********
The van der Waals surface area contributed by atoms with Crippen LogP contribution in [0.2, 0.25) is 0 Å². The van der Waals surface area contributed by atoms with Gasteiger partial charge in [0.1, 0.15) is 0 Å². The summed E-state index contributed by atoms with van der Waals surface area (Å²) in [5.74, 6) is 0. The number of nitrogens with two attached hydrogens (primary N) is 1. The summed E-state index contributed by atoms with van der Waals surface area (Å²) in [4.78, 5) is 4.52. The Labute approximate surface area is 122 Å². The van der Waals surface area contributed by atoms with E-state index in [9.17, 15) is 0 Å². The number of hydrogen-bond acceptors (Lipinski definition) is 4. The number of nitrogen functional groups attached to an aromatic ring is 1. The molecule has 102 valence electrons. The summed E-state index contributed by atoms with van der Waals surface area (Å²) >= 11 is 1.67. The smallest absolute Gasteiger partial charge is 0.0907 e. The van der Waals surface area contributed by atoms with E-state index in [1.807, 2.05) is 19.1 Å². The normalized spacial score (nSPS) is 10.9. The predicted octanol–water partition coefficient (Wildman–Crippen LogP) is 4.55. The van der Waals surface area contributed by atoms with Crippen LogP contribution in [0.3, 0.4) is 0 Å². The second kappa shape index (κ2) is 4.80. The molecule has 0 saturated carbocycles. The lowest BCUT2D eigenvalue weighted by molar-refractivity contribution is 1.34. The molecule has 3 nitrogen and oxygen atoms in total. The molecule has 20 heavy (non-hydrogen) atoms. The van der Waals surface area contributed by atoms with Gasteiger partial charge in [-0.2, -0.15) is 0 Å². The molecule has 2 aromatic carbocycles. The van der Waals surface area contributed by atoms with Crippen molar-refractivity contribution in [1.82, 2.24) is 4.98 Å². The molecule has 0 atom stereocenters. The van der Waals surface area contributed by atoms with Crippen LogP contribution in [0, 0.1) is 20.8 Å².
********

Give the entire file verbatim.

The van der Waals surface area contributed by atoms with Crippen LogP contribution in [0.2, 0.25) is 0 Å². The van der Waals surface area contributed by atoms with Gasteiger partial charge in [0.1, 0.15) is 0 Å². The summed E-state index contributed by atoms with van der Waals surface area (Å²) in [5.74, 6) is 0. The number of nitrogens with two attached hydrogens (primary N) is 1. The summed E-state index contributed by atoms with van der Waals surface area (Å²) in [4.78, 5) is 4.52. The Labute approximate surface area is 122 Å². The van der Waals surface area contributed by atoms with E-state index in [9.17, 15) is 0 Å². The number of hydrogen-bond acceptors (Lipinski definition) is 4. The number of nitrogen functional groups attached to an aromatic ring is 1. The molecule has 102 valence electrons. The summed E-state index contributed by atoms with van der Waals surface area (Å²) >= 11 is 1.67. The smallest absolute Gasteiger partial charge is 0.0907 e. The van der Waals surface area contributed by atoms with E-state index in [1.807, 2.05) is 19.1 Å². The normalized spacial score (nSPS) is 10.9. The predicted octanol–water partition coefficient (Wildman–Crippen LogP) is 4.55. The van der Waals surface area contributed by atoms with Crippen LogP contribution in [0.3, 0.4) is 0 Å². The second kappa shape index (κ2) is 4.80. The molecule has 0 saturated carbocycles. The lowest BCUT2D eigenvalue weighted by molar-refractivity contribution is 1.34. The molecule has 3 nitrogen and oxygen atoms in total. The molecule has 20 heavy (non-hydrogen) atoms. The van der Waals surface area contributed by atoms with Gasteiger partial charge in [-0.2, -0.15) is 0 Å². The molecule has 2 aromatic carbocycles. The van der Waals surface area contributed by atoms with Crippen molar-refractivity contribution in [1.82, 2.24) is 4.98 Å². The molecule has 0 atom stereocenters. The van der Waals surface area contributed by atoms with Crippen LogP contribution in [0, 0.1) is 20.8 Å².